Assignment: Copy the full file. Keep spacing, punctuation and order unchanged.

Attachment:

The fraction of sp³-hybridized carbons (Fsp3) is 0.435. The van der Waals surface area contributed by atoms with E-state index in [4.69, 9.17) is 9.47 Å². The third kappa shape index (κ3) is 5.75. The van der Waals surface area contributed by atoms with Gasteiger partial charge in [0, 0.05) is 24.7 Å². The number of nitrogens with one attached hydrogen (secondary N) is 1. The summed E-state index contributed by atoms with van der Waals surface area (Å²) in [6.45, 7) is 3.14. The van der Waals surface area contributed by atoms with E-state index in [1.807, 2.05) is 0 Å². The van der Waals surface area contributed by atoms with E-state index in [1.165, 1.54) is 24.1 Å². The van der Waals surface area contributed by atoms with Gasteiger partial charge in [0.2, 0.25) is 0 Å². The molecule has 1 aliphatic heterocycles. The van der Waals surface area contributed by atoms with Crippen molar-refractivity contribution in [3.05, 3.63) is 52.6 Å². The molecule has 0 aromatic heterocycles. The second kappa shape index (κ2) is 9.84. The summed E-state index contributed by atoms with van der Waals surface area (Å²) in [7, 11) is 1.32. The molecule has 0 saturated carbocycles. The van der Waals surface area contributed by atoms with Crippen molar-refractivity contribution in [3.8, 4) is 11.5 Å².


The fraction of sp³-hybridized carbons (Fsp3) is 0.435. The van der Waals surface area contributed by atoms with E-state index in [4.69, 9.17) is 9.47 Å². The third kappa shape index (κ3) is 5.75. The van der Waals surface area contributed by atoms with Gasteiger partial charge in [0, 0.05) is 24.7 Å². The number of nitrogens with one attached hydrogen (secondary N) is 1. The summed E-state index contributed by atoms with van der Waals surface area (Å²) in [6.45, 7) is 3.14. The van der Waals surface area contributed by atoms with E-state index in [1.807, 2.05) is 0 Å². The van der Waals surface area contributed by atoms with E-state index in [1.165, 1.54) is 24.1 Å². The van der Waals surface area contributed by atoms with Gasteiger partial charge in [0.2, 0.25) is 0 Å². The molecule has 1 aliphatic heterocycles. The van der Waals surface area contributed by atoms with Crippen molar-refractivity contribution in [3.05, 3.63) is 52.6 Å². The molecule has 0 aromatic heterocycles. The second kappa shape index (κ2) is 9.84. The summed E-state index contributed by atoms with van der Waals surface area (Å²) in [7, 11) is 1.32. The molecule has 0 saturated carbocycles. The van der Waals surface area contributed by atoms with Crippen molar-refractivity contribution in [3.8, 4) is 11.5 Å².